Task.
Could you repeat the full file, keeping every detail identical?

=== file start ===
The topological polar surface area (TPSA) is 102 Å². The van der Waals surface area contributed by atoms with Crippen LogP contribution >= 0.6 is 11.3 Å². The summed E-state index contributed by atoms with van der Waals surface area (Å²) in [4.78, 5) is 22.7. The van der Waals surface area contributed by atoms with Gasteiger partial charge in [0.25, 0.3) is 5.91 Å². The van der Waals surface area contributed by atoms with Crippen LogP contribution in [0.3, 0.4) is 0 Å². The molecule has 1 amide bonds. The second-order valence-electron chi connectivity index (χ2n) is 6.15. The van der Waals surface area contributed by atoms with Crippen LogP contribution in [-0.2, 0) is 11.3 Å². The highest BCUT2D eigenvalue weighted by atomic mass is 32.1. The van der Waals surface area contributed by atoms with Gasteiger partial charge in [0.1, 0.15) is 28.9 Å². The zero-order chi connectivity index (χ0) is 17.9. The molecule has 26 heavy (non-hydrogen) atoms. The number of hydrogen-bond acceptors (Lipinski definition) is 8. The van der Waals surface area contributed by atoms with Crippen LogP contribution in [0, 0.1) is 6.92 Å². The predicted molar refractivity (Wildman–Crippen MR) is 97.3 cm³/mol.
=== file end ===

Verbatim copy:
The topological polar surface area (TPSA) is 102 Å². The van der Waals surface area contributed by atoms with Crippen LogP contribution >= 0.6 is 11.3 Å². The summed E-state index contributed by atoms with van der Waals surface area (Å²) in [4.78, 5) is 22.7. The van der Waals surface area contributed by atoms with Gasteiger partial charge in [0.25, 0.3) is 5.91 Å². The van der Waals surface area contributed by atoms with Crippen LogP contribution in [0.3, 0.4) is 0 Å². The molecule has 1 amide bonds. The second-order valence-electron chi connectivity index (χ2n) is 6.15. The van der Waals surface area contributed by atoms with Crippen LogP contribution in [-0.2, 0) is 11.3 Å². The highest BCUT2D eigenvalue weighted by atomic mass is 32.1. The van der Waals surface area contributed by atoms with Gasteiger partial charge in [0.1, 0.15) is 28.9 Å². The zero-order chi connectivity index (χ0) is 17.9. The molecule has 26 heavy (non-hydrogen) atoms. The number of hydrogen-bond acceptors (Lipinski definition) is 8. The van der Waals surface area contributed by atoms with Crippen LogP contribution in [0, 0.1) is 6.92 Å². The predicted molar refractivity (Wildman–Crippen MR) is 97.3 cm³/mol.